Is this operation really necessary?
Updated: Nov 29, 2020
Mother and daughter have their first appointment with the surgeon. The surgeon, an amiable man, says of the daughter, "She is an excellent candidate for stomach-reduction surgery, but, before we can safely operate, she must lose at least 10 kg weight. I will see you both in three months".
Mother and daughter go home and enthusiastically embark on losing weight, dieting, power-walking and going to the swimming fitness classes. Three months later, a thinner, though still obese daughter and even thinner mother are at her next appointment. The surgeon says, "Congratulations, you have lost at least 15 kilograms, we will now proceed with the surgery".
The surgery goes well with the nursing staff describing the surgeon's work as "brilliant". She loses many more kilograms of weight, while Mum regains all the weight she lost, plus more. But there were complications within weeks that required periods of hospitalisation. During one hospital stay, they forgot her vitamins and blindness set in, presumably from a severe vitamin deficiency.
The personal cost to this young woman and her family is incalculable. The cost to the taxpayer is at least $30,000 for the surgery, plus hundreds of thousands more - perhaps millions - over her lifetime to manage the ongoing complications to her health and the disability that comes with the loss of vision.
Was the surgery the right decision? Would it have been better for the surgeon to delay the operation while insisting mother and daughter continue with the diet and lifestyle that brought about the initial weight loss for both of them? The answer is obvious, but the wheels of modern medicine are huge and their momentum great, with profit - not health - the actual goal. Once on the medical conveyor belt, it is nearly impossible to get off it. We are all mere widgets on the great medical production line.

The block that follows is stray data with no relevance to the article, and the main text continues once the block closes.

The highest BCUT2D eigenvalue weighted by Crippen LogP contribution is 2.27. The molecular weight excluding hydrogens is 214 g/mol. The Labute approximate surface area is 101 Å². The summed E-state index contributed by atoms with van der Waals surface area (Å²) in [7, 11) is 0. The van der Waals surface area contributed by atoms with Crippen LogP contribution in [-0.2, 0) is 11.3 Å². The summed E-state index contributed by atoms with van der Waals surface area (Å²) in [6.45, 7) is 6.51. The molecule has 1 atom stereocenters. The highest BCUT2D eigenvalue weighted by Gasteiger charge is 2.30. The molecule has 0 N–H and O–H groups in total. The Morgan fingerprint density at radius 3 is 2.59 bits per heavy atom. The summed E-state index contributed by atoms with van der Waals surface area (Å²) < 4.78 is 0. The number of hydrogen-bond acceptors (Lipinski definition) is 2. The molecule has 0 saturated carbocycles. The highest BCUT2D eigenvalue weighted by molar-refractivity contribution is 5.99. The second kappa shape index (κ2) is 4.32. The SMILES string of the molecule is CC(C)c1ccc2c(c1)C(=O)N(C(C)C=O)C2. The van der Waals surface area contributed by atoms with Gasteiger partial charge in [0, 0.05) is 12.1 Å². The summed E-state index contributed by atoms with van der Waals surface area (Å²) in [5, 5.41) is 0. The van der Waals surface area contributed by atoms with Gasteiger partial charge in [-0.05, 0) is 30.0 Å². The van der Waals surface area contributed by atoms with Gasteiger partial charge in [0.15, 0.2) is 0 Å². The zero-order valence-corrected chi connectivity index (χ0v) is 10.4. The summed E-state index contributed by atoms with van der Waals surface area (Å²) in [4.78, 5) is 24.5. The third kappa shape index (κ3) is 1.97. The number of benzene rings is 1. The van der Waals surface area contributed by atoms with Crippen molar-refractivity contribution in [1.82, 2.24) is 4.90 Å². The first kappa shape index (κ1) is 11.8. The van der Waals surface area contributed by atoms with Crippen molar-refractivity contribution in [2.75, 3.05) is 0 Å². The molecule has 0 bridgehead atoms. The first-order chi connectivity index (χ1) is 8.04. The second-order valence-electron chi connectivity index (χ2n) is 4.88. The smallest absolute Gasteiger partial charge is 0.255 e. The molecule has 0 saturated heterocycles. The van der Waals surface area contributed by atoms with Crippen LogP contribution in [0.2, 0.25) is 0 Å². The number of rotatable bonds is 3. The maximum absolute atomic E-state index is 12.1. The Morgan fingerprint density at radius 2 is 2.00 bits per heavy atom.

Here are a few questions to ask of yourself when considering surgery
Do I really need it?
Is it really as urgent as might appear to be the case?
What are the known complications (remember, less than 10% of complications get reported)?
What is the worst thing that can happen if I wait a while?
What are the non-surgical options (there usually are, but seldom are these offered with enthusiasm)?
"Body, heal thyself". If I make some changes to lifestyle and diet, can I stop or even reverse this ailment?
Lifestyle changes take time and effort to kick in: have I really done enough, or should I take more time and redouble my efforts?
If I have this operation, how will this change my life for the better?
While there may be benefits short term, what are the long-term outcomes, such as more or fewer years of quality-living?
How will my life be if there are complications?
What is that sub-conscious voice of self-preservation telling me to do?
For many conditions, other than things like broken bones and raging infections, there are usually excellent conservative alternatives. These seldom get a look-in and often undermined by others.
There is a war on any natural and conservative therapies that does not involve trade-marked or patented products and procedures. Modern medicine is now a gigantic business. It is no longer really about health, but the all-mighty dollar.
Excellent non-surgical solutions abound for most chronic health issues, but they take time, they are not taxpayer-subsidised and usually involve breaking old habits which is not always easy to do. Surgery may come across as being sexy, quick and easy, but is it really the best option for you? Ask yourself this question.